On 21 February, the ASX will launch the S&P All Technology Index.
Or the S&P AllTech for short.
This new index is to be a smaller version of the US’ famous Nasdaq index.
The Nasdaq is the premier exchange in the world for technology company listings. And the Nasdaq index tracks the performance of the world’s top tech stocks.
The AllTech index will track the performance of tech companies listed on the ASX, hoping to provide liquidity and raise the visibility of the local tech scene.
The ASX hopes to find an unserved niche in the late-stage venture capital space.
So, companies that are too small, or not far enough in their progress to list on the Nasdaq, can come to Australia to try and raise investment funds on the ASX instead.
At face value, I’m a fan of this idea.
After all, new and innovative technology is the kind of thing Australia needs if we’re going to survive the future of tech-led disruption that now seems inevitable.
However, I think you need to approach this with eyes wide open too.
There are huge risks for the unprepared.
How should you deal with it?
Let me explain my thinking…
Follow the wisdom of Groucho Marx
There’s an old saying in the IPO (initial public offering) business.
As you probably know, an IPO is when a company lists on an exchange to raise new cash. At the time, a prospectus is sent out and new investors are invited to submit bids to take part.
Allocations of new shares are then made to successful bidders.
Here’s where the old industry saying comes in.
‘The only IPO you want to be part of is the one you can’t get stock in…’
It’s a play on the famous Groucho Marx quip that he’d refuse any club that’d accept him as a member!
The thing with IPOs is that getting hold of new stock isn’t a sure thing.
A network of interconnected broker relationships exists to make sure the best IPOs are reserved for them and their clients.
Which means if you do manage to get a stock allocation in a new IPO, it can sometimes be a bad sign.
Think of the ‘Mum and Dad’ investors that loaded up on Telstra stock back in the late 90s, for example.
I’d say to you, to be wary of any new tech offerings coming though this new mini-Nasdaq hype.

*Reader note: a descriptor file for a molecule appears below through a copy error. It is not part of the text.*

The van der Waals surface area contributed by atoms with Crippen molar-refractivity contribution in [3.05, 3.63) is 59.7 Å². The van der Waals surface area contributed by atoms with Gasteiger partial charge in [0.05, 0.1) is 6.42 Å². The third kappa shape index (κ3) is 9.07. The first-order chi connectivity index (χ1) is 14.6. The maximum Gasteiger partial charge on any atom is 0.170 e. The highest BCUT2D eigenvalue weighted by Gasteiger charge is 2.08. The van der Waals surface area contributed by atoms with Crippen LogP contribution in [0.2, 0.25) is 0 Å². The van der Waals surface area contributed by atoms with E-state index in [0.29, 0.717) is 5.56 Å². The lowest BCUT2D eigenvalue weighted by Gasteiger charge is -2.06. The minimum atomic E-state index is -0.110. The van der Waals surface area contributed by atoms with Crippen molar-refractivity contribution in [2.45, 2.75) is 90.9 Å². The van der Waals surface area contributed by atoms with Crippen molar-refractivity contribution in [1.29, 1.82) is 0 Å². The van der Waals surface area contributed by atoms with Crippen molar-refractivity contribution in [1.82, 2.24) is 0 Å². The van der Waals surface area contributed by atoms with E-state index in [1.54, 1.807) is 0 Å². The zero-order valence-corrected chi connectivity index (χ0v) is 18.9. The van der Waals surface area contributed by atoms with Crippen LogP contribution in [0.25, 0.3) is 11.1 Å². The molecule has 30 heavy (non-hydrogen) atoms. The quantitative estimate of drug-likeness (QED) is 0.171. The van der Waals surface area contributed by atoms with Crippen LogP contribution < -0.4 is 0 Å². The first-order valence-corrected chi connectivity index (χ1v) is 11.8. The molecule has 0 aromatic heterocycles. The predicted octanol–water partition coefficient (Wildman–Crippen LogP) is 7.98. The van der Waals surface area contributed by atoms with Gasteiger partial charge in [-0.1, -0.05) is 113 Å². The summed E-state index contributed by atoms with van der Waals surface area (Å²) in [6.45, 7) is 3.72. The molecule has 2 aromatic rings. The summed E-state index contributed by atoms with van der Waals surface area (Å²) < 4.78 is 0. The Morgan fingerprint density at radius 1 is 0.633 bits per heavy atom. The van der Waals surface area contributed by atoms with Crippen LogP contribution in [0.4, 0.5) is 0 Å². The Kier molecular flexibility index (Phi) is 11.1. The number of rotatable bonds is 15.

Remember, these are companies that can’t get listed on the Nasdaq, so they’re very likely to be pretty high risk, even by tech standards.
At best, they’ll be good but risky bets on companies with a chance at glory.
At worst, they’ll be cash grabs from directors and founders with a story to sell to you.
How can you separate the two?
In my experience, hype is the perfect reverse indicator. If something has too much hype (a little is OK), it’s usually a bad sign.
So, if the spruikers are out in force, you should steer clear.
But I don’t mean to put you off this area. It can be a great place to find good investments too.
Australia has actually produced a decent number of tech success stories in recent years.
Check out the below:
Companies like Xero Ltd [ASX:XRO], Afterpay Ltd [ASX:APT], Nearmap Ltd [ASX:NEA], and EML Payments Ltd [ASX:EML] have shown that Aussie tech can battle it out with the best of them. Not just in Australia, but globally too.
Indeed, technology is an area I spend a lot of my own time looking for investment opportunities in.
It’s the one part of the stock market where you can find stocks with exponential prosects ahead.
You just need a smart system to uncover them…
Think like a VC
If I could give you one piece of advice today, I’d say this:
Never bet the farm on any one stock opportunity.
That goes for small-caps and large-caps alike. But especially in small-cap stocks, diversification is key.
I know it can be tempting to load up in one small-cap stock when you get excited about its prospects. You can easily convince yourself you’re onto a sure thing.
And sure, you might get lucky.
But that’s like saying you might win the lotto. It could happen, but you wouldn’t risk your life savings on it, would you?
A smarter way to invest in speculative small-caps is to borrow from the venture capital playbook.
Venture capital lives by something called the ‘Power Law’.
It means that they accept that rather than making 10% on a bunch of investments, they’re happy to make 10-times returns on a just a few superstar plays.
Check out the below chart:
Source: Hacker Noon
This shows the returns from one of the most successful VC firms in the past two decades — Andreessen Horowitz.
It shows that over 50% of their investments lost money. And it was just 6% — the superstars — that produced over 60% of the gains for the fund.
It seems counterintuitive, but you need to lose money a lot in early-stage investing in order to win in the end.
As long as you land on a couple of those moonshots, you could potentially make very good returns investing like this.
It takes guts and it’s important you go into it with your eyes open.
And I’ll admit, it’s not for everyone. That’s fine.
But for those who have the stomach for it and can make it work, in my opinion, it’s the most exciting way to potentially make money in the markets.
Editor, Money Morning
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